I’m not very good at identifying the birds; I have a brother-in-law who can tell you what bird it is if you just send him a picture. But these are my few favorites, and I do love to waste my time watching them.
Manatees: There are manatees at the marina for the winter. We are warned not to feed them or provide fresh water (you should see them lap up the freshwater leaks, as if the water they live in is too salty for their taste). Manatees are huge blobs of elephant-gray blubber, sometimes eight or nine feet long. They are shaped like giant loaves of Phil’s French bread, adding a flat tail, fins for front legs and a pig-like snout. When you see one in the water, it looks like an oval hump of seaweed until it raises its nose to breathe. In spite of this ugly description, manatees are actually cute. They have adorable faces.
These water-logged blimps are also mysterious and shy. We know they are here, but no one knows how many there are, and they’re nearly invisible when they hang out at the bottom of the harbor. Is that a rock, a seaweed pile, or a manatee? One day, a large adult floated for hours near the back of our boat, and we were convinced it was dying. It moved very little except to breathe. Our next-door neighbor, an ER physician, told us it was normal manatee behavior, related to mating. I guess they play easy to get, just waiting for a suitor to wander by.
Dolphins: When the dolphins come, they stay for a while. They never come alone, but in groups of two, three, sometimes five. They slide through the water in graceful arcs, silent and dignified. We have seen one or two fly completely out of the water in a frenzy, but that is rare. Mostly, they travel from south to north in our harbor, showing their dorsal fins every 30 feet or so. Twenty minutes later, they are gone, and I feel fortunate to have seen them.
I don’t know why people love the dolphins so much. People gather on the railing of the dockside restaurants to point them out, and the kayakers rush over to get a closer look. As far as I’m concerned, they are royalty – the lions of the ocean – honoring us with their presence. I know when I’ve been blessed.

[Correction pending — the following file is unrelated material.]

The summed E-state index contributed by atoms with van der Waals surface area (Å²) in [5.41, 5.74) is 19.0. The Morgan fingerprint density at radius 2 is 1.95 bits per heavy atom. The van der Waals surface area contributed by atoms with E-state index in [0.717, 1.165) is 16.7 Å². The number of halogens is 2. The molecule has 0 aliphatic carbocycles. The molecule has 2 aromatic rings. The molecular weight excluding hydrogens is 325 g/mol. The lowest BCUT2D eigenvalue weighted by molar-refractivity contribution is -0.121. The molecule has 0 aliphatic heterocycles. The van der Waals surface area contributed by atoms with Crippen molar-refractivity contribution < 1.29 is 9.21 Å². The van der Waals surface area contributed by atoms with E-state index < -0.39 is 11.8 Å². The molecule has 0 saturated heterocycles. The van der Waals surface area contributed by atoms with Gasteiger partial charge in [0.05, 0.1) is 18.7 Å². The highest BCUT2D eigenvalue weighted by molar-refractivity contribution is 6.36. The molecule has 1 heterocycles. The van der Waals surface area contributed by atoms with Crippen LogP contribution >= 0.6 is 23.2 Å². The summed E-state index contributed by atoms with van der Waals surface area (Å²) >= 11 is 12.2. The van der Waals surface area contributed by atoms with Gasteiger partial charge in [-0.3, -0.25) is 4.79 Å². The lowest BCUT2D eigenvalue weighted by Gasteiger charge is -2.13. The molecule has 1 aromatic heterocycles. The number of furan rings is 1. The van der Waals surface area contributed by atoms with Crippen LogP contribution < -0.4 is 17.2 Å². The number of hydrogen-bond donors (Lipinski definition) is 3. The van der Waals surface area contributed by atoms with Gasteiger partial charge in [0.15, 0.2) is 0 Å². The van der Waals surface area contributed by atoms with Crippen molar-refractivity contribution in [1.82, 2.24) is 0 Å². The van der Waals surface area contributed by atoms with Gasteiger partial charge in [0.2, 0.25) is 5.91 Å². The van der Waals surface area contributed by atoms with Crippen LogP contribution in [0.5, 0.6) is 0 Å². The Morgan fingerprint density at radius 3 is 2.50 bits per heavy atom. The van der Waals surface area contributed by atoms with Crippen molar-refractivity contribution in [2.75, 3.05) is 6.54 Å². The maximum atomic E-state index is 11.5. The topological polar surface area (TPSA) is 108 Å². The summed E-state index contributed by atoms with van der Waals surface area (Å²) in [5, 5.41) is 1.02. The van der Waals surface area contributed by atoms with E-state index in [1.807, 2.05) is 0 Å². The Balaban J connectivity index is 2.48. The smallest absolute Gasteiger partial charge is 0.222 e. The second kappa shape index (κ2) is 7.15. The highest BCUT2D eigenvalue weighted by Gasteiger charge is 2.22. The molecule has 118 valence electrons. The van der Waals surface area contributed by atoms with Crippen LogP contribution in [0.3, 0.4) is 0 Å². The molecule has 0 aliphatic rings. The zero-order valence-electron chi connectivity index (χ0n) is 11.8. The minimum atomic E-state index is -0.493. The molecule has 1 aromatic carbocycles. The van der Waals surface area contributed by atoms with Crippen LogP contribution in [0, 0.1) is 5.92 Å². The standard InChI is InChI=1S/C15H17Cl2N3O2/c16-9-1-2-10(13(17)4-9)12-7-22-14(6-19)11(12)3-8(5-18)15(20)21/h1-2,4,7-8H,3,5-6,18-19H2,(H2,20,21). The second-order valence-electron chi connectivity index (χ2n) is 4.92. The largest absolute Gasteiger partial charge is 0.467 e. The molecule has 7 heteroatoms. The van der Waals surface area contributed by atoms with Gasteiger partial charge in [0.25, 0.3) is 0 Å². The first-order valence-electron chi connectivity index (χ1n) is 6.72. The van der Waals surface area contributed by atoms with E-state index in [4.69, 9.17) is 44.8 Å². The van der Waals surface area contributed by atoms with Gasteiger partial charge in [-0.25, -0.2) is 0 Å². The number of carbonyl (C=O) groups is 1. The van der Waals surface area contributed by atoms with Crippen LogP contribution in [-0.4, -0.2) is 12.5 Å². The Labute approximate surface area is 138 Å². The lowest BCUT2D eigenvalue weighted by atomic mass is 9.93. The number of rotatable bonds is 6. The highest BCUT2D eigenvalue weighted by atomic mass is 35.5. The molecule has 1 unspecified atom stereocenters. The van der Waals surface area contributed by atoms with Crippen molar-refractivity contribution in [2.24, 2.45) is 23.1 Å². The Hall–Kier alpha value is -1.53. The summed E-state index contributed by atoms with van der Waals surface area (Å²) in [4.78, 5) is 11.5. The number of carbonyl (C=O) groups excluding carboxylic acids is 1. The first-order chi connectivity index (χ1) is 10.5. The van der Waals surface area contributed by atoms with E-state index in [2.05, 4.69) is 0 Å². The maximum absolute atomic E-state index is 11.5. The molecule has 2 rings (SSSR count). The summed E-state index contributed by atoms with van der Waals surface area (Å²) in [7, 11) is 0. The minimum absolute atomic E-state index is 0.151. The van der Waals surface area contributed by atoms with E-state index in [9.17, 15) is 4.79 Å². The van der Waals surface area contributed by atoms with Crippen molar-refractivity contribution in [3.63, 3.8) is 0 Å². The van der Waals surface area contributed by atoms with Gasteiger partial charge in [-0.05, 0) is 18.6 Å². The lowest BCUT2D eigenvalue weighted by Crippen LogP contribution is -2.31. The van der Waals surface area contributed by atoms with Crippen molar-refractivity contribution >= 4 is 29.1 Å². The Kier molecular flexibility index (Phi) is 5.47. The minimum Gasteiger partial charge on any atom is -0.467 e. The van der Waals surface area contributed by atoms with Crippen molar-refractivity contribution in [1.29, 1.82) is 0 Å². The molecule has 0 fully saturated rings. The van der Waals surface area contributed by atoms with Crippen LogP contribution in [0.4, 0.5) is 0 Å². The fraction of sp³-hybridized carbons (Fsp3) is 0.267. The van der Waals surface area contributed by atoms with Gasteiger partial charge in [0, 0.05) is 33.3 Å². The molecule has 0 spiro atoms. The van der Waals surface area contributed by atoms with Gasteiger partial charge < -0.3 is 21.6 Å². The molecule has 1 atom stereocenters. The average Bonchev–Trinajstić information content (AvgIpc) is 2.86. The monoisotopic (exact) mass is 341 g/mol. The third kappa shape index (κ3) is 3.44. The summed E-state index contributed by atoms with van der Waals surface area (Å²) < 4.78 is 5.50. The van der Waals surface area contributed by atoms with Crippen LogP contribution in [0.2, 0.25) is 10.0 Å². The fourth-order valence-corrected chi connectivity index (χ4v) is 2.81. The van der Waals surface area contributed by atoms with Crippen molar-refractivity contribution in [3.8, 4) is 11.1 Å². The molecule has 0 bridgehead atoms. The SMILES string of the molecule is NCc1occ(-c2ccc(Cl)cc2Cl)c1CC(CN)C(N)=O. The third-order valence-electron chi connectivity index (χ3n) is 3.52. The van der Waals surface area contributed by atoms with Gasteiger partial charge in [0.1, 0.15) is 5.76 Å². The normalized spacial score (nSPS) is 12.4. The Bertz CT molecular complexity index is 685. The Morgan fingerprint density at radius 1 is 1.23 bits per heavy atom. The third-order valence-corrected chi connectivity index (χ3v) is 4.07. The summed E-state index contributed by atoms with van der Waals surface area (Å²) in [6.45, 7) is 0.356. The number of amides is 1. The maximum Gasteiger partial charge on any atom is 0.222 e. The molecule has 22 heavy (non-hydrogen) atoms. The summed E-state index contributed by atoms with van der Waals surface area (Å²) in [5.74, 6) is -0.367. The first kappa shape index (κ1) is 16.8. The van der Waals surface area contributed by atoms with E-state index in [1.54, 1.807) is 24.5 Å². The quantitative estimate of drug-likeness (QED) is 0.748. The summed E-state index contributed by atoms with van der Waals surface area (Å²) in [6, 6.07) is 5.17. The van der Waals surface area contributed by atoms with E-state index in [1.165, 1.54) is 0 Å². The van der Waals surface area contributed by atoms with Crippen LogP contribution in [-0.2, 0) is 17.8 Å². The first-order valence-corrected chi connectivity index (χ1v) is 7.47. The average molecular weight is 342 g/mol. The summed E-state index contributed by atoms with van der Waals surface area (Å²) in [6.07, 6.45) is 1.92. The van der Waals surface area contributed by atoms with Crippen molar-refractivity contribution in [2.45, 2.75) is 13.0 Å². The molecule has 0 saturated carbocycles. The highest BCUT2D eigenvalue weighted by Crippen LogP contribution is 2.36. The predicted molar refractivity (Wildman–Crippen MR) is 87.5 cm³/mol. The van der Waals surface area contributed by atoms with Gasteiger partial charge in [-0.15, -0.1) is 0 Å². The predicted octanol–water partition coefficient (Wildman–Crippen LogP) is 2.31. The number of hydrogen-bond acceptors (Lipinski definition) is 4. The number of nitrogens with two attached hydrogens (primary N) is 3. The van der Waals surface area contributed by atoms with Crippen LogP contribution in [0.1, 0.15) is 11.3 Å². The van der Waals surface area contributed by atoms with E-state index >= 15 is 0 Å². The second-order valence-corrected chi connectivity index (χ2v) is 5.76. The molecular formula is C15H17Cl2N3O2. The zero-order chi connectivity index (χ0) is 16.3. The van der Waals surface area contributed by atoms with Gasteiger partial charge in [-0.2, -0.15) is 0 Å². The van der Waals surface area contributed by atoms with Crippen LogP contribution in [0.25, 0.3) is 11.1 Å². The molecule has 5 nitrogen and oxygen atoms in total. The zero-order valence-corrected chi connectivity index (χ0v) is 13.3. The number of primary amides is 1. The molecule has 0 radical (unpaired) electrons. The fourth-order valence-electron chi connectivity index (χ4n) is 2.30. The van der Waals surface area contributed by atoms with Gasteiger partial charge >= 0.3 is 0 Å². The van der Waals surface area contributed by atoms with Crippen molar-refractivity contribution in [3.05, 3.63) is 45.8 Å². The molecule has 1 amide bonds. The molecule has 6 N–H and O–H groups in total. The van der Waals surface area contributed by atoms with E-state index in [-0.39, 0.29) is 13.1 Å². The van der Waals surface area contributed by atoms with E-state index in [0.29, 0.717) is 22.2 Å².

How to Be Happy
For twenty years or more I’ve been trying to write an article titled, “How to Be Happy.” I may finish it one day, and I think I’ll put something in there about hanging around in nature. My happiest times in childhood were spent wandering through the woods in Connecticut and in California. Getting up early to catch rabbits in the backyard or deer next to our campsite brought enormous surges of joy. Sadness has no place in the woods. The birds won’t let it rest there.
So it’s not surprising that I spend time looking for wildlife in the Keys. It’s a different kind of wilderness here than I am used to, but the expanse of water just past the cockpit, the shadowy green of mangroves on either side of the harbor, the amazing oranges and fuschias of the always spectacular sunsets; they call to me. There is a lot to learn under the water and in the salty creeks where turtles and iguanas hang off the low branches. There are tiny deer in the islands to the west that I have never seen. I have a lot to do.
It’s just past five now, time for the ibises to be gathering and flying off toward land. There’s a small manatee next door. We just saw him poke his snout up to drink fresh-water drips from the boat in the next slip. Maybe later there will be dolphins.
“This grand show is eternal. It is always sunrise somewhere; the dew is never all dried at once; a shower is forever falling; vapor is ever rising. Eternal sunrise, eternal sunset, eternal dawn and gloaming, on sea and continents and islands, each in its turn, as the round earth rolls.”
― John Muir, “John of the Mountains,” American Naturalist and Environmental Philosopher